• 9.  RE: Vaccine Storage JC Meeting Summary

    Posted 05-13-2016 12:21 PM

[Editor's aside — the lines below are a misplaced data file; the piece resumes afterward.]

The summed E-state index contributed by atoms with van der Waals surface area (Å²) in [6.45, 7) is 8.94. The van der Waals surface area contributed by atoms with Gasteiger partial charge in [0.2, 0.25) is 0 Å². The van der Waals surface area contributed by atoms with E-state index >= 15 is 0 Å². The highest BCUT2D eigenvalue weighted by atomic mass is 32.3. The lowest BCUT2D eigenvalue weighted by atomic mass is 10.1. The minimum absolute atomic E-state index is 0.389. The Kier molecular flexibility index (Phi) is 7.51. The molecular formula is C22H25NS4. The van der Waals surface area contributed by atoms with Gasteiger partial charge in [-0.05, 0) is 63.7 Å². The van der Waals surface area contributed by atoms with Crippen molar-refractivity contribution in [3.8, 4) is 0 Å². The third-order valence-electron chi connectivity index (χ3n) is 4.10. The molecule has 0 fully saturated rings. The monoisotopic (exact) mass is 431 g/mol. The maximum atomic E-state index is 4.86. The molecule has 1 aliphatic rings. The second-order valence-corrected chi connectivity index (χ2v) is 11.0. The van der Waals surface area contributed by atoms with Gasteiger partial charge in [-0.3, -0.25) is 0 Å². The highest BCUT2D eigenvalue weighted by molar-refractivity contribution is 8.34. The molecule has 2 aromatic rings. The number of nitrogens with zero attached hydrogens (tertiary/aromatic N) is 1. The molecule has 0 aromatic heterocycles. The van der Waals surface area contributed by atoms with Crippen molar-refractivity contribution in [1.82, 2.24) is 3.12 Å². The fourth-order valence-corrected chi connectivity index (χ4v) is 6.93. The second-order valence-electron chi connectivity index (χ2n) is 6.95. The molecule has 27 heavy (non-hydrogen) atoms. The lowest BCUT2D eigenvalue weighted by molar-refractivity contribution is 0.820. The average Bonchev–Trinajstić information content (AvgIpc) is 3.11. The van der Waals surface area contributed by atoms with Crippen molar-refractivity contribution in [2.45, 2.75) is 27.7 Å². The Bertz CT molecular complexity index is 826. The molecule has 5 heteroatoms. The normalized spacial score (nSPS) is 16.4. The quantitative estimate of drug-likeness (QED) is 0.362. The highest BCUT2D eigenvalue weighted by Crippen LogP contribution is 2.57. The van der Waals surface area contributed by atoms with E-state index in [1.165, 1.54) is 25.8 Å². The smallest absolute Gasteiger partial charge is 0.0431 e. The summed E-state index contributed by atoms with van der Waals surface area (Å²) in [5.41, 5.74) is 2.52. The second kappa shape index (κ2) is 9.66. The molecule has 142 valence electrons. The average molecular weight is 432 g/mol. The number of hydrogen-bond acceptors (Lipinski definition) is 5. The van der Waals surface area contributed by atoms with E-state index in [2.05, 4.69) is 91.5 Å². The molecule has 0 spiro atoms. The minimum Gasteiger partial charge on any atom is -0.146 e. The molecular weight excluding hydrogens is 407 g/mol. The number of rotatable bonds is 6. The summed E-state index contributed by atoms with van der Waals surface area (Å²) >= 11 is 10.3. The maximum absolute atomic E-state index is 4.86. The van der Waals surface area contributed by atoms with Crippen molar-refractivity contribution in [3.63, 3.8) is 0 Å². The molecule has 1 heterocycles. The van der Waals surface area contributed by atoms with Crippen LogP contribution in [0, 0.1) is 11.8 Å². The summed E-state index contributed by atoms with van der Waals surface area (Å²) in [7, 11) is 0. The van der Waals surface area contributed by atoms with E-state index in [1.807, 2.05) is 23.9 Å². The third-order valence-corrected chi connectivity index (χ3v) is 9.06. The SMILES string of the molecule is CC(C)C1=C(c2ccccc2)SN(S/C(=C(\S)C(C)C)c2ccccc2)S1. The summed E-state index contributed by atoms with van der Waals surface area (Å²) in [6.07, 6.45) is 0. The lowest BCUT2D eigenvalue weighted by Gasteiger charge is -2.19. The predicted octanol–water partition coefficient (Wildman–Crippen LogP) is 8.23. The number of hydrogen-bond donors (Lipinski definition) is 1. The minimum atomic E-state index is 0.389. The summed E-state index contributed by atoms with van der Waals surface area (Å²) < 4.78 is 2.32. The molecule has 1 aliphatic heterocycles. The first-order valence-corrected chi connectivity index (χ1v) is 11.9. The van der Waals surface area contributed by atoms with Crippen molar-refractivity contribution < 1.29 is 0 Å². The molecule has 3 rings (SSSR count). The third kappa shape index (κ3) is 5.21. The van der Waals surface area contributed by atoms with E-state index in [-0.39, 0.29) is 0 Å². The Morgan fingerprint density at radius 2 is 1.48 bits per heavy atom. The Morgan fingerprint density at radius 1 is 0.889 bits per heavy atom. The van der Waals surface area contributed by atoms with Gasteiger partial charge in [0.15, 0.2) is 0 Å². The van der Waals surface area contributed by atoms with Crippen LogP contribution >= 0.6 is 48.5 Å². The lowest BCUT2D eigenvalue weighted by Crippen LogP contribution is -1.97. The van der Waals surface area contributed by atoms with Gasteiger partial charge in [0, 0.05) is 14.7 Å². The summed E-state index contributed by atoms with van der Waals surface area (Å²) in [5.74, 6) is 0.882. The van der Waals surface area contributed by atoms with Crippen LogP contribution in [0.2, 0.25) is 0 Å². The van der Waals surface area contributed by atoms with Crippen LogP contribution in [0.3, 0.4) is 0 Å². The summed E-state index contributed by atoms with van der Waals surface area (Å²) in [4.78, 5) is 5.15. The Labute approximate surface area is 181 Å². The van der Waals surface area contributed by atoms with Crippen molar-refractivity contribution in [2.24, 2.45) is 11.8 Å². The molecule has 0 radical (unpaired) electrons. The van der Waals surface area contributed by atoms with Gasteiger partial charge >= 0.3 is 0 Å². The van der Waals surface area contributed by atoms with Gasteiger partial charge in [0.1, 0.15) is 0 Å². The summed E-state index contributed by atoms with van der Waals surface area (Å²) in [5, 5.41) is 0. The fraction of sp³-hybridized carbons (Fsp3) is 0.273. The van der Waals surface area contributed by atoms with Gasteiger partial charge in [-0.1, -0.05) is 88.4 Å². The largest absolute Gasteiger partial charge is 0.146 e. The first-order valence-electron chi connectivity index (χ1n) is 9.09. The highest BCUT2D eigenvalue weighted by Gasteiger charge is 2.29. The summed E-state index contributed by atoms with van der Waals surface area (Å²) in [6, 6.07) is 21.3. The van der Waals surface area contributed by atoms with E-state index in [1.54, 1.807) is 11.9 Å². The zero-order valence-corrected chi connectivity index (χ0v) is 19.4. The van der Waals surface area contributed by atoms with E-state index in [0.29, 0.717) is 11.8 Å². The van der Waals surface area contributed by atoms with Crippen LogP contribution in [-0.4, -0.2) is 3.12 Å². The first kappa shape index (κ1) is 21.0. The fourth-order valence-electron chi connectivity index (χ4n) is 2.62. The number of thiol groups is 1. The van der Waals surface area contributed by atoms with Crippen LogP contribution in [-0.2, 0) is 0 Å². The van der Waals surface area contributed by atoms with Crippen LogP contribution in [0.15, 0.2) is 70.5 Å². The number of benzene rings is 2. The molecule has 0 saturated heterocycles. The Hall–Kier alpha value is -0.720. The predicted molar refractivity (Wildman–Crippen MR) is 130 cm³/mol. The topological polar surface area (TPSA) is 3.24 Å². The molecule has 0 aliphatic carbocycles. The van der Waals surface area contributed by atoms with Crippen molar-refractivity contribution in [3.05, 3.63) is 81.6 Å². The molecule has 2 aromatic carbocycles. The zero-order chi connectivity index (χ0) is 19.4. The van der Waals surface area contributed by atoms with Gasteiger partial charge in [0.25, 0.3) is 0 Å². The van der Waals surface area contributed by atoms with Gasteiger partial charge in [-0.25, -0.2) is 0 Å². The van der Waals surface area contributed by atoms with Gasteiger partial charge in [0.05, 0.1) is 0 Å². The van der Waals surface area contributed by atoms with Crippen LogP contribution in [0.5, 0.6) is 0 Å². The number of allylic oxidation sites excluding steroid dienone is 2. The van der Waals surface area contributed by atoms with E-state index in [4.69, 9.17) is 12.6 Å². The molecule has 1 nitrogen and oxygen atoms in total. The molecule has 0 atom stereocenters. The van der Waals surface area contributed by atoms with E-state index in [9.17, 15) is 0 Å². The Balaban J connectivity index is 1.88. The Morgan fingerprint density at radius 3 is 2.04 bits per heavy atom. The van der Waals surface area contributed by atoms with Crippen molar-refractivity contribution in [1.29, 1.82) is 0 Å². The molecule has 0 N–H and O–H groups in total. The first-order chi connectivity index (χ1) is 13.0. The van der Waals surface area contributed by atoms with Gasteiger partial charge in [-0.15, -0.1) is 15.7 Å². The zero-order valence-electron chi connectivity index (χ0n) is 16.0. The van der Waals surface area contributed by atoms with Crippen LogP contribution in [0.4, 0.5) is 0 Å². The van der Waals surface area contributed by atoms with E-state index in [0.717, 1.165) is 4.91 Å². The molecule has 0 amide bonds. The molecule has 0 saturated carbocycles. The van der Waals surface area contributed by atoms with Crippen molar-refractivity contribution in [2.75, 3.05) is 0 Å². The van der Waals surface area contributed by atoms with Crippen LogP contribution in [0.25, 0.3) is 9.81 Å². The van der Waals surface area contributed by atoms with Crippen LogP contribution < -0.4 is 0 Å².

Graham I understand why it takes three minutes to load.  My comments are more about the process before the refrigerator door is even open.  If a vaccine can withstand temperature swings during transportation (which I assume it does), than designing a refrigerator to withstand minimal swings might be overdesigning.  I would like to think that once the vaccine enters the refrigerator it will be in one of the most stable environments between the time it leaves the pharmaceutical manufacture until time of use. I have seen vaccines sit on a table in a 72-74F examination room for 15 minutes waiting to be injected.  Compare that to a minute or so over the 8C threshold, and it is a totally different ball game. I have been trying to listen to everyone to understand the process from manufacture to injection.  I believe the refrigerator will be the most important part of the chain.  The vaccine will be stored there the longest so there for it needs to be the most stable. But 3 or even 2 minutes with bare thermocouples (which still needs to be defined), and cannot exceed 8C, I am thinking about crying foul.   Maybe it is just too early for me to be thinking.  I need another cup of tea.   Bob Turnbull Staff Engineer AGA Marvel   From: vs@xxxxxxxxxxxxxxxxx [mailto:vs@xxxxxxxxxxxxxxxxx] On Behalf Of Dr. Graham Barden Sent: Thursday, May 12, 2016 8:01 PM To: Robert Turnbull; Brooker, Rachel; vs@xxxxxxxxxxxxxxxxx Subject: [vs] RE: Vaccine Storage JC Meeting Summary   Bob, the time is used to re-stock and to do inventory. Three minutes is a long time and I am concerned that could have been an outlier or burp in the measurement system. I agree - hard to design a vertical box to maintain temp for 3 minutes with one wall missing... Perhaps the time needs to be dropped to 1 min which is still a long time with the insistence of some sort of non-buffered audible alarm (based on time or temp or both)  as a staff reminder to close the door. The tem in the box is going to be a function of height of the door and width relative to the total volume - or how fast can the cold air fall out of the box. The study really just looked at the duration of door openings - it might not be possible to design a refrigerator that can overcome poor staff behavior! -Graham   Graham Barden MD FAAP DrBarden@xxxxxxxxxxxxxxxxxxxx Coastal Children's Clinic New Bern, NC www.coastalchildrens.com   From: vs@xxxxxxxxxxxxxxxxx [ mailto:vs@xxxxxxxxxxxxxxxxx ] On Behalf Of Robert Turnbull Sent: Thursday, May 12, 2016 3:46 PM To: Brooker, Rachel; vs@xxxxxxxxxxxxxxxxx Subject: [vs] RE: Vaccine Storage JC Meeting Summary   Rachel I am sorry I missed last week’s meeting I was out on vacation.  Reading through the notes I noticed something.  We talk about the importance of the refrigerator going over 8C with a 3 minute door opening, and how the 3 minutes could happen during weekly loading.  Being one that is not familiar with loading process, how does the vaccines arrive to the office or store and what is the temperature before loading into the refrigerator?  I assume these come on a UPS truck in a EPS foam box or cooler with or without some sort of ice pack. I cannot believe these boxes of vials sitting on the floor waiting to be installed into the refrigerator are holding this temperature. With that being said, I am concerned why the refrigerator has to way our perform the entire process. Unless someone can explain to me how the process is holding this temperature range, I don’t feel you are being fair to the manufactures to hold a temperature that the process is not holding.   Bob Turnbull Staff Engineer AGA Marvel   From: vs@xxxxxxxxxxxxxxxxx [ mailto:vs@xxxxxxxxxxxxxxxxx ] On Behalf Of Brooker, Rachel Sent: Thursday, May 12, 2016 2:27 PM To: vs@xxxxxxxxxxxxxxxxx Subject: [vs] Vaccine Storage JC Meeting Summary   Hello Vaccine Storage Joint Committee,   I have completed the draft summary for the last JC meeting. It has been uploaded to the NOW as well as attached here. Please let me know if you have any questions or comments. Thanks, Rachel   Rachel M. 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